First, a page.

Book Image

Graph Data Modeling in Python

By : Gary Hutson, Matt Jackson
Book Image

Graph Data Modeling in Python

By: Gary Hutson, Matt Jackson

Overview of this book

Graphs have become increasingly integral to powering the products and services we use in our daily lives, driving social media, online shopping recommendations, and even fraud detection. With this book, you’ll see how a good graph data model can help enhance efficiency and unlock hidden insights through complex network analysis. Graph Data Modeling in Python will guide you through designing, implementing, and harnessing a variety of graph data models using the popular open source Python libraries NetworkX and igraph. Following practical use cases and examples, you’ll find out how to design optimal graph models capable of supporting a wide range of queries and features. Moreover, you’ll seamlessly transition from traditional relational databases and tabular data to the dynamic world of graph data structures that allow powerful, path-based analyses. As well as learning how to manage a persistent graph database using Neo4j, you’ll also get to grips with adapting your network model to evolving data requirements. By the end of this book, you’ll be able to transform tabular data into powerful graph data models. In essence, you’ll build your knowledge from beginner to advanced-level practitioner in no time.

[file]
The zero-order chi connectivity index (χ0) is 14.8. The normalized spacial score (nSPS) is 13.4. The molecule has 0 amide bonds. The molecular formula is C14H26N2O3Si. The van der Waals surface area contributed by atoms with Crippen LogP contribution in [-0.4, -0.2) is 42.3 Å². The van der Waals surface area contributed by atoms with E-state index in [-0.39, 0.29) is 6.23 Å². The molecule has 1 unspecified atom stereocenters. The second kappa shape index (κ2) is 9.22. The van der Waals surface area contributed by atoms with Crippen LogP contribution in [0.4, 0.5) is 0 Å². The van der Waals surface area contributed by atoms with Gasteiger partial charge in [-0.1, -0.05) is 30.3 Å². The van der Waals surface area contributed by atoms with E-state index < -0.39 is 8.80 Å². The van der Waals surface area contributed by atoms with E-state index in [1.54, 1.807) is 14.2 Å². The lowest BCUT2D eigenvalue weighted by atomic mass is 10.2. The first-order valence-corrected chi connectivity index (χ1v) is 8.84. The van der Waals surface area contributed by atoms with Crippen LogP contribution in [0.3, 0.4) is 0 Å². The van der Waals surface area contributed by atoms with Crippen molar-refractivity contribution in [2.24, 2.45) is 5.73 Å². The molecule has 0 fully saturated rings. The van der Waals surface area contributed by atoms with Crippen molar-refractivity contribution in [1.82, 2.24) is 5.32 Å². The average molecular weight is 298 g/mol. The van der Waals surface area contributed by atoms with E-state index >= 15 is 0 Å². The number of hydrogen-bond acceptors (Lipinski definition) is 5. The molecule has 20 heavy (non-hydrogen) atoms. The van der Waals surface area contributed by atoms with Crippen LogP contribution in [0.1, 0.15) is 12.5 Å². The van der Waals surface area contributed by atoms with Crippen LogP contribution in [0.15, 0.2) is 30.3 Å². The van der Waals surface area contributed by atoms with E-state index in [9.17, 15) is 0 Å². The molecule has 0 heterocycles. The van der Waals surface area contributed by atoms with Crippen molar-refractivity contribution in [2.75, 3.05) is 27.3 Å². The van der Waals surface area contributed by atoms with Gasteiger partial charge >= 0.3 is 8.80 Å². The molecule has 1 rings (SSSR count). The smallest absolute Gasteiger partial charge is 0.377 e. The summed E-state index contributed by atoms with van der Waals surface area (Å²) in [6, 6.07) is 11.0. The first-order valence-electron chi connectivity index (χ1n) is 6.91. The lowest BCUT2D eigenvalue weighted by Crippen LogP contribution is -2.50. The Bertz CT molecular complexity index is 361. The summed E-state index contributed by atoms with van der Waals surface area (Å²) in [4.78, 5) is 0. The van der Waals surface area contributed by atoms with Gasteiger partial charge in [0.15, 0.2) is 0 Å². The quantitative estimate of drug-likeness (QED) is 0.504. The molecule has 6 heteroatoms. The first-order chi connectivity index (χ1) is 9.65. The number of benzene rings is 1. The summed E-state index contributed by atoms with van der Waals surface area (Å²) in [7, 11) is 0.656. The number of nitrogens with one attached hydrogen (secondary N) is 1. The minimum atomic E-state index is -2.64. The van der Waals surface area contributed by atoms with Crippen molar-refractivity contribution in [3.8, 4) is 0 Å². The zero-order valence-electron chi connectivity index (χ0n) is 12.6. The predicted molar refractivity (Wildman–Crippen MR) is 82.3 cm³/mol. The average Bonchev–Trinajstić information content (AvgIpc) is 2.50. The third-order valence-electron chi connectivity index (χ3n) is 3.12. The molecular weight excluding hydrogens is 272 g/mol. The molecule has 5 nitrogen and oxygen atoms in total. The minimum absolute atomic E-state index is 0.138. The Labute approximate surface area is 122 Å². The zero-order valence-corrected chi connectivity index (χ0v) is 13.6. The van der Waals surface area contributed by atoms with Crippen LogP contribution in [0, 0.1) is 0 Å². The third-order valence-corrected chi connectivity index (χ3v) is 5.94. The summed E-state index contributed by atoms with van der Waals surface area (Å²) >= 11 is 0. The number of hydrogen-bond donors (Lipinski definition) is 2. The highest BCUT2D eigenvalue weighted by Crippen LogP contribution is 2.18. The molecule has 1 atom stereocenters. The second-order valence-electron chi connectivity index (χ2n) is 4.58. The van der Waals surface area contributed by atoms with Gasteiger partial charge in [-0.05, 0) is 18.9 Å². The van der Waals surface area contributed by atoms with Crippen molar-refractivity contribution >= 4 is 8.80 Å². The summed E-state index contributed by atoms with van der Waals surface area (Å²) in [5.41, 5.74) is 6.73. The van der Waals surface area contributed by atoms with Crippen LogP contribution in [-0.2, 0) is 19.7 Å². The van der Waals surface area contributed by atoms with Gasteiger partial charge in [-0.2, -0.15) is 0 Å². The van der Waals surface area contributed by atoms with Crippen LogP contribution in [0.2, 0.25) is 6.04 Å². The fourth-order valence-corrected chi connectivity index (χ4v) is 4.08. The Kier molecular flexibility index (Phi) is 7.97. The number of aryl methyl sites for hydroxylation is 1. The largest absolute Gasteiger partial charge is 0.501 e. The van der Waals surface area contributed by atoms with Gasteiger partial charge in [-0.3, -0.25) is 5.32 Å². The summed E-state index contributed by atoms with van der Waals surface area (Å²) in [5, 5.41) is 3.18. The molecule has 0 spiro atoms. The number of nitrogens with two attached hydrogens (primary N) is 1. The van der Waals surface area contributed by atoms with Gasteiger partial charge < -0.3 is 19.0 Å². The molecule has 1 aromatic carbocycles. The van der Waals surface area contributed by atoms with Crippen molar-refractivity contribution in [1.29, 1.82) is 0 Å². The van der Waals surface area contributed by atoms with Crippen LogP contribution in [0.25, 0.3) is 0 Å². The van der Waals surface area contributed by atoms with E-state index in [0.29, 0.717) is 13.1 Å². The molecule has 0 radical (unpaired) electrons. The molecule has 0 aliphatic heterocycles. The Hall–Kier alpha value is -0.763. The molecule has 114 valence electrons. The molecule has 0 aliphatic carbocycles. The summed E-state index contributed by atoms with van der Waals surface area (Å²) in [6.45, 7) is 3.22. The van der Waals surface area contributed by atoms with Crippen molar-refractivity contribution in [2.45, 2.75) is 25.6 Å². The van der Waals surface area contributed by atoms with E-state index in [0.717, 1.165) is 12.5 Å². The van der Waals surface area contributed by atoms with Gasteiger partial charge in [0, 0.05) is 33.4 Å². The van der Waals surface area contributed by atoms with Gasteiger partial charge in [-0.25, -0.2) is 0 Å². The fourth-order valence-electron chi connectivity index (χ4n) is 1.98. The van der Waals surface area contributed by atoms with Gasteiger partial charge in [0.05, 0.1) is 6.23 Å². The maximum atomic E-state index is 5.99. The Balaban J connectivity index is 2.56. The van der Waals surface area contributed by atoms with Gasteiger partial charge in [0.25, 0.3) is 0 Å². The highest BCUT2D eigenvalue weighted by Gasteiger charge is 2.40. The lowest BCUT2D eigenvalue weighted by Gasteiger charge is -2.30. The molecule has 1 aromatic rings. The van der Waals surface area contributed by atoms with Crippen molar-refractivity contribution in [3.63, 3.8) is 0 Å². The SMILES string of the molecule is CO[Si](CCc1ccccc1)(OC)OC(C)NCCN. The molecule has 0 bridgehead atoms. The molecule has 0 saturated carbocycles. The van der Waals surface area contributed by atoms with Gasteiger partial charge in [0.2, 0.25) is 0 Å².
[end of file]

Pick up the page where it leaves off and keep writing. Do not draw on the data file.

Table of Contents (16 chapters)
Part 1: Getting Started with Graph Data Modeling
Part 2: Making the Graph Transition
Part 3: Storing and Productionizing Graphs
Part 4: Graphing Like a Pro

Refactoring and Evolving Schemas

This chapter will spend some time discussing what makes a good schema and approaches to take if you need to refactor or change your schema. We will explore what and how entities can change in a graph database. This will then lead us to why you need to consider evolving schemas. Here, the focus will be on making your schema bulletproof when it comes to its evolution.

Following on from this, we will present a use case of Twitter circles, which will look at setting up your interface between Neo4j and Python (this is something we have extensively covered in other chapters), adding constraints to the Cypher queries we will write to build the graph data model in Neo4j, and some considerations you need to make pre-schema change concerning node and edgelist relationships. Then, we will change the schema with our hypothetical needs, without disrupting a live service. Finally, we will reflect on why the design of evolving schemas is pivotal for successful...